Doesn’t need to be elaborate, just simple and clean.

    Look at website design to get ideas.

    Kuhlman: Better to have good-looking bad elearning than bad-looking bad elearning.
  • That’s a way to deal with the user experience.

    Now what about production—managers, clients, everyone wants it faster.
  • They’ll take time off of work, stop by, chat a bit, and share.
  • Tale of showing part of this course to an organization of municipal utility workers. Nodding along whenever the fatal facts came along.

    Stories are emotional glue, connects the audience to the message.

    They make people care (even if it’s surprise at stupidity).

    Stories are motivating, especially in real life. Stories need to be relevant.

    Yesterday I saw two posts on stories.

    An article in Time by Eric Barker, pointing out the power of stories to motivate people in a work environment. If it works to motivate people to give their all at work, it works to get them to change their behavoir, which is the purpose of learning.

    Post by Cammy Bean on using stories to place compliance training in real-life contexts, making it interesting.
  • Put the learner in a story.

    Waste, fraud, and abuse example.

    Can have an entire course of questions—don’t keep them in the quiz.
  • Mock-up of course on accident awareness for bus drivers
  • Pump service brake
  • Games allow you a safe place to fail.
  • Click rear brake problem
  • Note that the pull info (Youtube about how air bus brakes work) is highlighted.
  • Transcript

    • 1. The Case for Crappy elearning
    • 2. Great elearning
    • 3. Crappy elearning
    • 4. Let’s start with a definition
    • 5. Locked navigation
    • 6. Lots of pre-learning material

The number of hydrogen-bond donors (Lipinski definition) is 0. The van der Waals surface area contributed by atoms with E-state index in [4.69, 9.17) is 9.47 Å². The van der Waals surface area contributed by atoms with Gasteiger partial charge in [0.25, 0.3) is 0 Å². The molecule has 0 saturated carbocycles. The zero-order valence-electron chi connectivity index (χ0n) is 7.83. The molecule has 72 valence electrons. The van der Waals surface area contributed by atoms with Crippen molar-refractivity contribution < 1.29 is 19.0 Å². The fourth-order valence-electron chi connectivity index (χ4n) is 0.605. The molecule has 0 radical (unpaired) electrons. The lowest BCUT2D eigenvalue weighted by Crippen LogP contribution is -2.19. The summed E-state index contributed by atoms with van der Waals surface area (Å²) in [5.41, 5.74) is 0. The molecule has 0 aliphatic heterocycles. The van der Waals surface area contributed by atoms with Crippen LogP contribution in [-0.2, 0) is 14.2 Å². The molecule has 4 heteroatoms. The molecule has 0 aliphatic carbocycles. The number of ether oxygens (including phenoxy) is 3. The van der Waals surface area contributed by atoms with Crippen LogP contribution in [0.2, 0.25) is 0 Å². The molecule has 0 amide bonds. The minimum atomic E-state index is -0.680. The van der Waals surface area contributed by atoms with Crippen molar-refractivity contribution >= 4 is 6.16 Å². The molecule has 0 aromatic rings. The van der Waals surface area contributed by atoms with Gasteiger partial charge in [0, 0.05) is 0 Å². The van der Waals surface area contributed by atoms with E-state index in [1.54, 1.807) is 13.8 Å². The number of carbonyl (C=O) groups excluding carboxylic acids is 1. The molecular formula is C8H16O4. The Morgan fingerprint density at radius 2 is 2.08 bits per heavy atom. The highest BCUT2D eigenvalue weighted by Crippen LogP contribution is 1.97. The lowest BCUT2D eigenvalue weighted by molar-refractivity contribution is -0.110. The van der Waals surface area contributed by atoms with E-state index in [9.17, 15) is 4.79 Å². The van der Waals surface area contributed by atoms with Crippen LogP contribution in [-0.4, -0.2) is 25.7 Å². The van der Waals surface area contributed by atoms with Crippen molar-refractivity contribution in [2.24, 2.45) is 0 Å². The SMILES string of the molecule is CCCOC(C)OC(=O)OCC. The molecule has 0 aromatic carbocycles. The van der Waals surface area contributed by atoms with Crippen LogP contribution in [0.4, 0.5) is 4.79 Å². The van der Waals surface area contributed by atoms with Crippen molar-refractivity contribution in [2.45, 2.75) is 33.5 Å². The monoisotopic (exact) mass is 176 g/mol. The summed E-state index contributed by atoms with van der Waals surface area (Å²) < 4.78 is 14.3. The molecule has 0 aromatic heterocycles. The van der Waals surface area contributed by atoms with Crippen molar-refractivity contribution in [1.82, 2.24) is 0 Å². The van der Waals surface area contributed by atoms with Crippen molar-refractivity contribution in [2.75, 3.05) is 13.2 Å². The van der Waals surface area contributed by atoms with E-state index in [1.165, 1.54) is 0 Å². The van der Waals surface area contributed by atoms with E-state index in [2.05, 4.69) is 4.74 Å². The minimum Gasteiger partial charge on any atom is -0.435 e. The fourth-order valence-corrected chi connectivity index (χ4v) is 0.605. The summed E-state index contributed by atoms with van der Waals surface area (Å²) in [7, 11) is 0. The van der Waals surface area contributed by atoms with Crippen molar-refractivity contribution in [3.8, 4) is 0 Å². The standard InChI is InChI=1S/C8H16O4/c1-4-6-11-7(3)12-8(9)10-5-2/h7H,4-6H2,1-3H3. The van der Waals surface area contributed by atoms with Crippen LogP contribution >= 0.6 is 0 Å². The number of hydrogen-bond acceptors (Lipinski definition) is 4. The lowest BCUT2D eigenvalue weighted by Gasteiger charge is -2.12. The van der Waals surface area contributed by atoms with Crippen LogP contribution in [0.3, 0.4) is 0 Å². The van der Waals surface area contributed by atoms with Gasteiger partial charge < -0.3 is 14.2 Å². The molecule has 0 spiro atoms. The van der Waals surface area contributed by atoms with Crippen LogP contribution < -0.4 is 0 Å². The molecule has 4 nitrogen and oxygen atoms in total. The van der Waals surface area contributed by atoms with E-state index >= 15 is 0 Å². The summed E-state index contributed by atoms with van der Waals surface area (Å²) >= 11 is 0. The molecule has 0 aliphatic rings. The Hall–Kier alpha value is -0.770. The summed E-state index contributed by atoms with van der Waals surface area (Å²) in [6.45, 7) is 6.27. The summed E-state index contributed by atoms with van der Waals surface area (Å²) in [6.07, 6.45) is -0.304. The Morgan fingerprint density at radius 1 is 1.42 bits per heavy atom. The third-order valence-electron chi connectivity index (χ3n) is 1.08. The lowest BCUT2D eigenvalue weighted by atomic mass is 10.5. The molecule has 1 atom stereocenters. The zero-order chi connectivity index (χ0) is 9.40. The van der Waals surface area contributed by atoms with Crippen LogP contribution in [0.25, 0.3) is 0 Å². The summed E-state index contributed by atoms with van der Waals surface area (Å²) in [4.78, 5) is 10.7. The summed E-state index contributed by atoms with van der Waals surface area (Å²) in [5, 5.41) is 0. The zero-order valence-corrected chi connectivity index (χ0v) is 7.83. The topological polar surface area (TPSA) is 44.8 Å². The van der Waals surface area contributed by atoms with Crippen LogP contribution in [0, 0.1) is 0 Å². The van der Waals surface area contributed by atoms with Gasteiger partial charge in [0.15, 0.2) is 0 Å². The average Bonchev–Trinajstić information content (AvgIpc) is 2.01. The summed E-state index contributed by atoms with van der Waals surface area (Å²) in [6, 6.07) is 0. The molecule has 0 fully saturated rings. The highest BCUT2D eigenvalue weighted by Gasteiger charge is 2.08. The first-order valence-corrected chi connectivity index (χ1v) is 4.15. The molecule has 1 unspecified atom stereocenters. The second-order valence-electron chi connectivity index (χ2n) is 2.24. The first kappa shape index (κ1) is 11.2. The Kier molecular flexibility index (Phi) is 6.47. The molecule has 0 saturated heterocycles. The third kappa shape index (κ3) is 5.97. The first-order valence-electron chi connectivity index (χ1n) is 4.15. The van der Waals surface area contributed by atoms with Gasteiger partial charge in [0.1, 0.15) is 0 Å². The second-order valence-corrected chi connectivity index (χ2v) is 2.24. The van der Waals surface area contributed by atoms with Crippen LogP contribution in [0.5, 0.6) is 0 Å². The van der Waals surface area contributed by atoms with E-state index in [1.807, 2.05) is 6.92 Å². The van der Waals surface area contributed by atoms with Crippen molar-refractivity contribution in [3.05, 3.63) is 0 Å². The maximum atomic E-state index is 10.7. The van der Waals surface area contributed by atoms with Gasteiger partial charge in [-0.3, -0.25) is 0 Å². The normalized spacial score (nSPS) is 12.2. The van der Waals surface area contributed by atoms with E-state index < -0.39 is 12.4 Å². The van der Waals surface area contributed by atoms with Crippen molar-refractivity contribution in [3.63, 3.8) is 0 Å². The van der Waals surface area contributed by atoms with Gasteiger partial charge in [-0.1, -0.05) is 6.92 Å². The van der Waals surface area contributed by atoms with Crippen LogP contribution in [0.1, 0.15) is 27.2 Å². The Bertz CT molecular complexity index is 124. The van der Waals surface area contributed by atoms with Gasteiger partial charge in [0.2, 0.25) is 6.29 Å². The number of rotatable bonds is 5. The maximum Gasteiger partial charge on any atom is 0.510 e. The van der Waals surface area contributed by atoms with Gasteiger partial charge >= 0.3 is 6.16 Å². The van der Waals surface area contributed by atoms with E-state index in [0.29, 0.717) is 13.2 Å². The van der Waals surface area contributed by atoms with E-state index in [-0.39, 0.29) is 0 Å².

• 7. Too much content American environmentalism dawned as a popular movement on a mild spring afternoon in 1970. Wednesday, April 22nd, brought blue skies, light breezes, and temperatures in the 60s to New York City and Washington, D.C. Much of the rest of the country enjoyed similar conditions. On that day, the influence of nature had particular meaning; the nation held a celebration of clean air, land, and water. Hazardous Waste Management The History of the EPA, Page 1 Hazardous Waste Management The first Earth Day may have been prompted, in part, by the recent moon landings. When the astronauts turned their cameras homeward, capturing the image of a delicate blue planet, the world looked upon itself with fresh understanding. The context of Earth Day 1970, however, was far from celestial, reflecting the turbulence of the time. The History of the EPA, Page 2 Hazardous Waste Management The History of the EPA, Page 3 Yet Earth Day, forged in an era of strife and change, had its own personality; marijuana smoke may have hung in wisps over some of the day's festivities, but violence and confrontation were nowhere to be seen. In America's largest city, Mayor John V. Lindsey decided to commemorate the day in high style, closing traffic for two hours on Fifth Avenue, from 14th Street to Central Park. Along its broad path, multitudes choked the streets and sidewalks. Much of the crowd's interest centered on Union Square, a crossroads of political ferment during the 1930s. This day, "many more than" 100,000 onlookers saw teach-ins, lectures, and a non-stop frisbee game at the famous intersection. An ecological Mardi Gras lasting from noon to midnight sprang up along 14th Street from Third to Seventh Avenues. Hazardous Waste Management The History of the EPA, Page 4 While folksinger Odetta sang "We Shall Overcome," a rock band played the Beatles' anthem, "Power to the People." In Washington, D.C., Congress suspended business as most of its members, regardless of ideology, felt compelled to appear before their constituents. President Nixon kept a regular schedule at the White House. Hazardous Waste Management The History of the EPA, Page 5 While Earth Day launched the idea of environmentalism in its present sense, the realization of the value of wilderness and an appreciation of the consequences of its destruction dates back several centuries in America. For example, as early as 1652, the city of Boston established a public water supply, a step followed in the next century by several towns in Pennsylvania. Hazardous Waste Management The History of the EPA, Page 6 Hazardous Waste Management The History of the EPA, Page 7 By 1800, 17 municipalities had taken similar measures to protect their citizens against unfit drinking sources. Still, anyone living in the great cities of New York, Philadelphia, Charleston, and Boston just after the American revolution could not escape the ill-effects of expanding urbanization: the stench of sewage in near- by rivers; the unwholesome presence of animal and human wastes underfoot; the odors of rotting food; the jangling shouts of vendors in narrow lanes; and the constant grinding of hooves and iron wagon wheels on unpaved streets. Industrialism in the nineteenth century widened the impact of environmental degradation. Literary people were the first to sense the meaning of this trend. Herman Melville's epic novel Moby Dick (1851) and Henry David Thoreau's Walden, or Life in the Woods (1854. Hazardous Waste Management The History of the EPA, Page 8 A second generation of writers, perhaps sobered by the final settlement of the American West, wrote without fictional guise. John Burroughs published 27 volumes of intimate, experiential nature essays. John Muir, the Scottish prophet of the rugged outdoors, set down his observations in a series of books, beginning with The Mountains of California in 1894. Hazardous Waste Management The History of the EPA, Page 9 Hazardous Waste Management President Theodore Roosevelt, who undertook a western camping trip with Muir in 1903, came to symbolize the campaign for conservation, which gained steadily in political popularity. During and after his Administration, the use and retention of natural resources became a preoccupation of government. The History of the EPA, Page 10 Hazardous Waste Management The History of the EPA, Page 11 President Franklin Roosevelt's New Deal enacted a number of natural resource measures. The Soil Conservation Service, founded in 1935, applied scientific practices to reduce the erosion of agricultural land. The depletion of animal life received recognition in the passage of the 1937 Pittman-Robertson Act, establishing a fund for state fish and wildlife programs from the proceeds of federal taxes on hunting. Most ambitious of all, the Tennessee Valley Authority erected nine dams and a string of massive generating stations. The definition of wilderness as an immense natural storehouse, subject to human management, changed after the Second World War. Life on the battle front, as well as the home front, curbed the country's appetite for colossal federal projects. Hazardous Waste Management The History of the EPA, Page 12